English Gerunds and Infinitives

    Beginner English - Level A1


    This module examines the differences between gerunds (walking, playing, eating, etc.) and infinitives (to walk, to play, to eat, etc.) and when to use each form.


    Leisure activities, sports, and hobbies

    Greenville, South Carolina at Falls Park in downtown at night.

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    English A1

    Gerunds and Infinitives 


    Some verbs require the use of the preposition “to”, when followed by another verb. The second very will be in the infinitive.

    hate to bother you. (Not: I hate bother you)
    If you decide to apply for the job, then give me a call. (Not: If you decide apply, ….)
    She refuses to answer the question. (Not: She refuses answer the question).

    Other verbs that are commonly followed by “to + infinitive verb” are: choose (to), promise (to), intend (to), hope (to), expect (to), plan (to), seem (to),

    Note: Using any of these words does not automatically require the use of “to + infinitive verb”. We do not use “to” when there is no other verb in the sentence.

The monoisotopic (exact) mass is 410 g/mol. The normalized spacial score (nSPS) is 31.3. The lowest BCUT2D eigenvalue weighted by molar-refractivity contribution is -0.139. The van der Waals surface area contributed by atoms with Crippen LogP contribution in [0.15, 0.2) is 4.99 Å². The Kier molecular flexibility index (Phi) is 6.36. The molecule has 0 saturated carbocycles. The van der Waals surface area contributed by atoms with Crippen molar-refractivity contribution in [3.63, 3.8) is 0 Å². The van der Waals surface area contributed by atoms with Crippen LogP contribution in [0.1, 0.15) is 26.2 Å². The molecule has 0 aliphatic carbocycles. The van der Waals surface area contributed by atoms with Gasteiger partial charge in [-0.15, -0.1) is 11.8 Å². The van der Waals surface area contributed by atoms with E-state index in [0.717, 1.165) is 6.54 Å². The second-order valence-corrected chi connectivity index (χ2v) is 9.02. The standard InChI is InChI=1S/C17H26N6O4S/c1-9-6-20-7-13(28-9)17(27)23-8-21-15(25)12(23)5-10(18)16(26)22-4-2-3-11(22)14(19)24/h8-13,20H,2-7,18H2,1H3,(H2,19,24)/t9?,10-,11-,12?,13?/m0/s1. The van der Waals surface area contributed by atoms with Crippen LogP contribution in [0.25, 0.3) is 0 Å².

I hate broccoli. (Not: I hate to broccoli.)
    She promised me. (Not: She promised to me.)
    He expected them. (Not: He expected to them.)



    A gerund is the -ing form of a verb used as a noun.

    Verbs that are commonly followed by a gerund are: detest, enjoy, avoid, miss, keep, remember, keep, consider, suggest.

    I hate being interrupted. (Not: I hate to be interrupted.)
    I enjoy gardening. (Not: I enjoy to garden.)  “gardening” could also be viewed as a noun.
    She denies calling him that night. (Not: She denies to call him that night.)
    I am considering leaving my current job. (Not: I consider to leave.)
    I keep thinking it’s Wednesday. (Not: I keep to think…)
    I don’t remember leaving my wallet in my car. (Not: I don’t remember to leave…)

    Note: Not every verb ending with -ing is a gerund.

    I enjoy baking. (Gerund)
    I am baking. (Present participle, not gerund!)

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